He drew a circle that shut me out--
Heretic, rebel, a thing to flout.
But Love and I had the wit to win:
We drew a circle that took him in.

by Edwin Markham

## Littlewood’s conjecture (1930)

Just learned about the following conjecture of Littlewood (1930), which looks very simple and which is apparently still open:

Let be two arbitrary real numbers. Denote by . Then

This conjecture is related to ergodic theory of It is not difficult to show that the set of pairs of number which donot satisfy . . . → Read More: Littlewood’s conjecture (1930)

## Inverse of a unbounded operator ?

I’m stumbling over the problem of inversion of a unbounded operator on a Hilbert space. My operator is a perturbation of a Casimir operator acting by double differentiation of a tensor space. It ooks like an elliptic operator, so the inverse is expected to be (at least) bounded, with a “very reasonabe” bound. But . . . → Read More: Inverse of a unbounded operator ?

## Rn-actions on n-dimensional manifolds (article in preparation)

http://zung.zetamu.net/2012/03/geometry-of-rn-actions-on-n-manifolds-2012/

19/02/2012: We’re behind schedule now. Need to speed up !!!

This is the sketch of a research article in progress with a student of mine. I’m making the sketch of what we want to put in the article, and he takes care of writing . . . → Read More: Rn-actions on n-dimensional manifolds (article in preparation)

## Rn-actions on n-dimensional manifolds

last updated: 18/jan/2012

This is a particular case of integrable non-Hamiltonian systems that my student Minh is working on with me for this thesis. We want to study such systems topologically. A real integrable system of type is nothing but a -action (generated by a family of commuting vector fields) on a -dimensional manifold.

. . . → Read More: Rn-actions on n-dimensional manifolds

## A* journals in mathematics, according to Aussies

(updated 21/06/2013)

While looking for journals to submit my new preprints (I prefer to submit to places where I have not published before, in order to “collect” the journals :-)), I came across the following list of A* journals in mathematics, according to the Australian Mathematical Society. I don’t know which are their selection . . . → Read More: A* journals in mathematics, according to Aussies

## Second-order models for asset prices

I’m doing this project about 2nd-order pricing models with a PhD student of mine. The project is quite ambitious. It aims to to be better than known models (Black-Scholes, stochastic volatility, 1st-order jump models, equilibrium, etc.) and be able to explain things that can’t be explained by previous models. Potential applications include investing & . . . → Read More: Second-order models for asset prices

## Topology of integrable non-Hamiltonian systems

This is the research project of a PhD student of mine. Actually the general project is sufficiently large for a number of PhD theses. There are lots of open questions in the non-Hamiltonian case.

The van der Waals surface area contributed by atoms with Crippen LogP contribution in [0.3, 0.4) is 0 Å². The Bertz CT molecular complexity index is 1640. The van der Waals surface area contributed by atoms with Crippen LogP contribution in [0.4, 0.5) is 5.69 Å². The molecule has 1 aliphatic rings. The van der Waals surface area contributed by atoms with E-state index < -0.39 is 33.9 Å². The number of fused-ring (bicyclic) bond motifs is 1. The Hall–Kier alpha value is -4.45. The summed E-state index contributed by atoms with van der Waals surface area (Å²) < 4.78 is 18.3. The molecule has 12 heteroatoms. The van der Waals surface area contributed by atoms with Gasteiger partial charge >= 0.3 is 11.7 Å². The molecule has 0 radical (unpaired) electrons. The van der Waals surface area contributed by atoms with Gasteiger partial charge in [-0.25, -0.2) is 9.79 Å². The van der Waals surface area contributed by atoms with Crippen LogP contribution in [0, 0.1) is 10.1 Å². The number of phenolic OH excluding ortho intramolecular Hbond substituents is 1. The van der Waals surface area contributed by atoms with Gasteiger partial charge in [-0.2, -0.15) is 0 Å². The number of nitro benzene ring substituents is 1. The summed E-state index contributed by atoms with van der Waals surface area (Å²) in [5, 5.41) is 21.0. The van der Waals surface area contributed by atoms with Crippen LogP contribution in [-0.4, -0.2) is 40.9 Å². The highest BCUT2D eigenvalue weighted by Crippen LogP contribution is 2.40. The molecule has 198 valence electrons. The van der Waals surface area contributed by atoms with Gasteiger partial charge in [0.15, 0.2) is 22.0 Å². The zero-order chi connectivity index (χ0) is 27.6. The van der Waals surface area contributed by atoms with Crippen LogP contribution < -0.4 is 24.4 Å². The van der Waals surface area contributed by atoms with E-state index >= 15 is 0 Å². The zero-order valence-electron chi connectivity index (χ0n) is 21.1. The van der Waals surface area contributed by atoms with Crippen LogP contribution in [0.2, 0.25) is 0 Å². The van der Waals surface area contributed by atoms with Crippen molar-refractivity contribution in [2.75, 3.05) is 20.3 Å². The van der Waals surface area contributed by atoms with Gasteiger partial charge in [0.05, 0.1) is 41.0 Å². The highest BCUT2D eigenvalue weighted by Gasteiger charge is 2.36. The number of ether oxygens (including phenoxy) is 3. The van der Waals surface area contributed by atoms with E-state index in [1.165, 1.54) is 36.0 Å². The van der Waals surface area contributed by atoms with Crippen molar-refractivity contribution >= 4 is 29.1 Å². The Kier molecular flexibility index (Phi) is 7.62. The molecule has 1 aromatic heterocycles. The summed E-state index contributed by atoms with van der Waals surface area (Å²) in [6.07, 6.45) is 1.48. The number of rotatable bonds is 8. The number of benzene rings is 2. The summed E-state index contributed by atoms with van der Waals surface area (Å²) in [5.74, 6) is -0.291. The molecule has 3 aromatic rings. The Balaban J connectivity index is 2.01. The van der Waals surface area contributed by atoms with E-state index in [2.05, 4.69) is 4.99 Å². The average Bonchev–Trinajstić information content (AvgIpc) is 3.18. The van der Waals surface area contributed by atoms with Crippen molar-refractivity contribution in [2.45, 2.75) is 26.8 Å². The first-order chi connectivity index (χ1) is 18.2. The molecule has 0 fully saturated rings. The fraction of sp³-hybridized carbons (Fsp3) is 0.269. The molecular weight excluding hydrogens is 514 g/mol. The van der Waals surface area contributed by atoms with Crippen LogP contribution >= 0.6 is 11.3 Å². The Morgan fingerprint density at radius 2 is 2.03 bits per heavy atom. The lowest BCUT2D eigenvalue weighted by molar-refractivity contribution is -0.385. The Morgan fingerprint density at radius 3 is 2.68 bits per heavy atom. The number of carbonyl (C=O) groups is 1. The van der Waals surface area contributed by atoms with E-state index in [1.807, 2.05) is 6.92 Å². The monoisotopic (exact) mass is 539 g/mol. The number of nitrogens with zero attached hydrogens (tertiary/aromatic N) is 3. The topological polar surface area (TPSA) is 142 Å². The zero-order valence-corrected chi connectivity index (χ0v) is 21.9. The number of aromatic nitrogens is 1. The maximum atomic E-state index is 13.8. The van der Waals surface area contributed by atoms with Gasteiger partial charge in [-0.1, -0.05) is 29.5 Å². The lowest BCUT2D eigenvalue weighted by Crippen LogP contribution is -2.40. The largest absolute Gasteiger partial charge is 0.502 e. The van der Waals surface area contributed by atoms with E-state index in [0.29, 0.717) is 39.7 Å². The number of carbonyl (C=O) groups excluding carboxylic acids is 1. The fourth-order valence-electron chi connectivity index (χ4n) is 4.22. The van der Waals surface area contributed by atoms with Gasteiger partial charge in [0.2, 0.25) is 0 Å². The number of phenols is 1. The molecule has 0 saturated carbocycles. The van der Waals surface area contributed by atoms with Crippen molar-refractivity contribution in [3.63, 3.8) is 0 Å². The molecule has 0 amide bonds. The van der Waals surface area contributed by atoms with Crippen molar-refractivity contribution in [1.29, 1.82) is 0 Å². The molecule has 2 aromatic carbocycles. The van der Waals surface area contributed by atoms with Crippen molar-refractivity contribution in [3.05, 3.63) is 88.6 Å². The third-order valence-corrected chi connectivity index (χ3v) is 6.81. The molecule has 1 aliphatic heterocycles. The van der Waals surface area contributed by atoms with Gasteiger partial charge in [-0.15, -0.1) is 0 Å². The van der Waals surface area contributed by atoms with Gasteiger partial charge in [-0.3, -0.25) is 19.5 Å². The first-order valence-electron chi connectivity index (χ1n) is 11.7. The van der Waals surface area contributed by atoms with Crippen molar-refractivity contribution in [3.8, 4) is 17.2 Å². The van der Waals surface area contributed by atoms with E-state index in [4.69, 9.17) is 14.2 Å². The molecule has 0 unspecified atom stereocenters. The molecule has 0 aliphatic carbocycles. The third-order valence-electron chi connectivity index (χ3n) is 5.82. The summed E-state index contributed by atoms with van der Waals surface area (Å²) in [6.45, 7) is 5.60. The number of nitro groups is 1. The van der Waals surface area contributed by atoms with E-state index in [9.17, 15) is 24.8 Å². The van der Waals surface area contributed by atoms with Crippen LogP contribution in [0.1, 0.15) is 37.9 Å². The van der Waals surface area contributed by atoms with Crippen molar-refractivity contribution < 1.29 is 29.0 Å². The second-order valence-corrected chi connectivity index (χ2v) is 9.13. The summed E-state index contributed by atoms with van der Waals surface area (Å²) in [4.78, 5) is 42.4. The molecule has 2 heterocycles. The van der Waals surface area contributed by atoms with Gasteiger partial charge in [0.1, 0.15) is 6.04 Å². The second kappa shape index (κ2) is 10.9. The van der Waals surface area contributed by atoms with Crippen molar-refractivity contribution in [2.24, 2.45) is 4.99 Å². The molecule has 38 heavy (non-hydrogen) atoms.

What my student is doing is to study simplest (mostly low-dimensional) cases, and with only nondegenerate singularities:

– Systems of . . . → Read More: Topology of integrable non-Hamiltonian systems

## Geometric proof of Whitehead’s lemma ?

Whitehead’s lemma says that and where is a simple Lie algebra and is a linear representation of it. I know an algebraic proof which gives an explicit formula for the homotopy operator. I’m looking for a more geometric proof (using, for example, an averaging formula). Why ? Because the explicit homotopy operator in the . . . → Read More: Geometric proof of Whitehead’s lemma ?

## Geometric approach to Levi decomposition

(A work in progress of mine)

Recently there have been very interesting papers by Crainic, Fernandes and company about geometric approaches to normal forms problems in Poisson geometry. Using groupoid techniques (in particular integration & the path method & their integrability iteria) they recover Conn’s linearization theorem (for Poisson structures), and also my linearization . . . → Read More: Geometric approach to Levi decomposition

## 1:1:2 resonance revisited

The aim of this quick note is to review Duistermaat’s formal nonintegrability result for 1:1:2 resonance.

We will use complex coordinates and write the quadratic part of the Hamiltonian function as

The monomes of degree 3 which commute with are:

Thus, a generic in Birkhoff normal forms will have 6 terms (is a linear . . . → Read More: 1:1:2 resonance revisited

## 1:2:2 resonance revisited

1:2:2 resonance was studied by Van der Aa and Verhulst who showed its asymptotic integrability, i.e. if H = H_2 + H_3 + …  is in Birkhoff normal form such that H_2 is in 1:2:2 resonance, then H_2 + H_3 is integrable. They also generalized the result to the n degrees of freedom 1:2:2:…:2 . . . → Read More: 1:2:2 resonance revisited

## Formal non-integrability of resonant systems

I’m coming back here to an old but still open (as far as I know) problem:

Show that a generic Hamiltonian system with a fixed point and whose resonance degree at that point is at least 2 is not formally integrable.

Recall that, if the system is non-resonant then it’s formally integrable due to . . . → Read More: Formal non-integrability of resonant systems

## Taylor-Green vortex

Taylor-Green vortex (1937) is a simple perioid initial value problem for the 3D Euler equation:

with

, ,

which leads to a complicated turbulent flow, and has become a standard example in fluid dynamics.

Taylor and Green conjectured that their vortex would develop a finite-time blowup. However, numerical simulations didn’t show a . . . → Read More: Taylor-Green vortex